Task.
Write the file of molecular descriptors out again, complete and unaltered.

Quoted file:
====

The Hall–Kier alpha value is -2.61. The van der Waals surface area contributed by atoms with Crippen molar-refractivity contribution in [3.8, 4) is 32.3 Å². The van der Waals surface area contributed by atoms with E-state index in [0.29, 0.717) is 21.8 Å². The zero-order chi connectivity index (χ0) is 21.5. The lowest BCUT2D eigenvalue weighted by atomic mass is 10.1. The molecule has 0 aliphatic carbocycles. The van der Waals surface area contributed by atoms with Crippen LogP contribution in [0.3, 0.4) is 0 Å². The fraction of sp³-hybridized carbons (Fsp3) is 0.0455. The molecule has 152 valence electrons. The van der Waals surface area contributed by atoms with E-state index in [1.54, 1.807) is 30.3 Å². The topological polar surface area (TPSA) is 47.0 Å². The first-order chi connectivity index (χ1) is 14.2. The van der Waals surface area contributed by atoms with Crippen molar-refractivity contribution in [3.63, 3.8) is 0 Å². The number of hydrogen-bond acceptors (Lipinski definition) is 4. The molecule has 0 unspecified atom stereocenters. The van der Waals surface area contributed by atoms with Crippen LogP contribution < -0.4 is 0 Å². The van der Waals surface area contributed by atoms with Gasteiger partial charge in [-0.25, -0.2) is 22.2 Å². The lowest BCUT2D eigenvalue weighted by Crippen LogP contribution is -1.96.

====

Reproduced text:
The Hall–Kier alpha value is -2.61. The van der Waals surface area contributed by atoms with Crippen molar-refractivity contribution in [3.8, 4) is 32.3 Å². The van der Waals surface area contributed by atoms with E-state index in [0.29, 0.717) is 21.8 Å². The zero-order chi connectivity index (χ0) is 21.5. The lowest BCUT2D eigenvalue weighted by atomic mass is 10.1. The molecule has 0 aliphatic carbocycles. The van der Waals surface area contributed by atoms with Crippen LogP contribution in [0.3, 0.4) is 0 Å². The fraction of sp³-hybridized carbons (Fsp3) is 0.0455. The molecule has 152 valence electrons. The van der Waals surface area contributed by atoms with E-state index in [1.54, 1.807) is 30.3 Å². The topological polar surface area (TPSA) is 47.0 Å². The first-order chi connectivity index (χ1) is 14.2. The van der Waals surface area contributed by atoms with Crippen molar-refractivity contribution in [3.63, 3.8) is 0 Å². The number of hydrogen-bond acceptors (Lipinski definition) is 4. The molecule has 0 unspecified atom stereocenters. The van der Waals surface area contributed by atoms with Crippen LogP contribution < -0.4 is 0 Å². The van der Waals surface area contributed by atoms with Gasteiger partial charge in [-0.25, -0.2) is 22.2 Å². The lowest BCUT2D eigenvalue weighted by Crippen LogP contribution is -1.96.